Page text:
Remember: to form the past perfect with verbs conjugated with “essere” the gender and number matter, but not with verbs conjugated with “avere”.

 

Irregular Forms: memorize the verbs that take irregular forms in the past participle such as:

 

Verb/ Past participle/ English

Fare: fatto (done)

Aprire: aperto (opened)

Chiedere: chiesto (asked)

Chiudere: chiuso (closed)

Coprire: coperto (covered)

Dare: dato (given)

Dire: detto (said)

Leggere: letto (read)

Mettere: messo (put)

Offrire: offerto (offered)

Perdere: perso (lost)

Prendere:  preso (taken)

Scrivere: scritto (written)

Spendere: speso (spent)

Vedere: visto (seen)

Vivere: vissuto (lived)

Rompere: rotto (broken)

 

 

So you don’t have to add (ate, uto, ito) to these verbs on the top, take their whole new form and place an past form of the auxiliary verb “avere” or “essere”  before them.

 

Verbs that go with “essere”, most of them are verbs of motion…here is a list:

 

Verb

Translation

Past Participle

andare

to go

andato

arrivare

to arrive

arrivato

cadere

to fall

caduto

diventare

to become

diventato

entrare

to enter

entrato

essere

to be

stato

morire

to die

morto

nascere

to be born

nato

partire

to leave

partito

rimanere

to remain

rimasto

salire

to get into

salito

scendere

to get out of

sceso

succedere

to happen

successo

tornare

to return

tornato

uscire

to go out

uscito

venire

to come

venuto

 

Except these verbs on the top, 90% of the rest of verbs go with “avere”.

 

 

 

This table has some useful expression that might help you expend your knowledge of Italian:

 

Italian Expressions

This/ That. Here/There

Questo/ Quello. Qui/ Li.

Till Monday.

Fino a lunedì.

Today/ Now

Oggi/ Adesso

Tomorrow/ Yesterday

Domani/ ieri

Very well, thank you. And you?

Bene, grazie, e Lei?

Wait a minute!

Aspetti un momento!

Wait for me!

Mi aspetti! Mi aspettino! Aspettatemi! Aspettami!

Wait!

Aspetti!

Watch out

Attenzione

We had a lot of  fun

Ci siamo proprio divertiti.

Welcome! (to greet someone)

Benvenuto!/ Benvenuta! (female)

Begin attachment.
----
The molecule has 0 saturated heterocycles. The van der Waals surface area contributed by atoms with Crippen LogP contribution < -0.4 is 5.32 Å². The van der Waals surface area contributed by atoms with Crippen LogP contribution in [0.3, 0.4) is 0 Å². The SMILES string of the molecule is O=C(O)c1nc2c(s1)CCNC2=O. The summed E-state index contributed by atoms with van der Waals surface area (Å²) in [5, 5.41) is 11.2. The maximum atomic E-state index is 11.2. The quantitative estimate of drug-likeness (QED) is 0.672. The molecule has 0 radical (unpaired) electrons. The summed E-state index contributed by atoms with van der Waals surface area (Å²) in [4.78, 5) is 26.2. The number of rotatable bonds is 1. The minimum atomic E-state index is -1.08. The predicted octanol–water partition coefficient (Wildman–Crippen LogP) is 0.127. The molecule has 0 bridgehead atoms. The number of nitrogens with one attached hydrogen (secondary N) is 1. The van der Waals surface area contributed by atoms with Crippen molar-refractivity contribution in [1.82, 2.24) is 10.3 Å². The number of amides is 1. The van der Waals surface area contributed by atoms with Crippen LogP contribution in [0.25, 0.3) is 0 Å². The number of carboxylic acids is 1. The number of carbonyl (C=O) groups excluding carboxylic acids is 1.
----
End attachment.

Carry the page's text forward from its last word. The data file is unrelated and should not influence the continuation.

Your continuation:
Well done

Ben fatto!

What a lovely day!

Che bella giornata!

What a mess

Che macello

What Do You Do For A Living?

Cosa fai per vivere?

What Does "scusami" Mean In English?

Cosa significa "scusami" in inglese?

What happened to you?

Che Le è successo?

What Is This?

Cos'è questo?

What should I say?

Cosa dovrei dire?

What Time Is It?

Che ore sono?

What? Where?

Cosa? Dove?

What's New?

Che c'è di nuovo?

What's That Called In Italian?

Come si chiama quella cosa in italiano?

What's the date (today)?

Che data è (oggi)?

What's the matter?

Che ha?/ Qual è il problema?

What's wrong with you?

Che ti prende? / Cosa c’è che non va?

What's Your Name?

Qual è il suo nome? / Come ti chiami?

What's the weather like today?

Che tempo fa oggi?

Where Are You From?

Di dove sei?/ Di dove è? (polite)

Where Do You Live?

Dove vivi?/ Dove vive? (polite)

Where is the (bathroom/ pharmacy)?

Dove posso trovare (il bagno/ la farmacia?)

Who is this?

Chi è questo?

Whom am I talking to?

Con chi sto parlando?

Who's that girl?

Chi è quella ragazza?

Who's this?

Chi parla?

Why do you learn Italian?

Perché studia l'italiano? (polite)

Will you show me your photos?

Mi  farà/farai  vedere le sue/tue fotografie?

Would you like (a cup of coffe, a drink)?

Gradisce (un caffè, una bevanda...)?

Would you like to go for a walk?

Vuole/Vuoi/Volete  fare una passeggiata?

Write It Down Please!

Scrivilo per favore!/ Lo scriva per favore! (polite)

Yes, I do, but I prefer tea.

Si, mi piace, ma preferisco il the.

Yes/ No

Si/ No

You are right.

Hai ragione/Ha ragione (polite).

You're crazy!

Sei pazzo!

You're Very Kind!

Sei molto gentile!/ lei è molto gentile (polite)

You're Welcome! (answering "thank you")

Prego!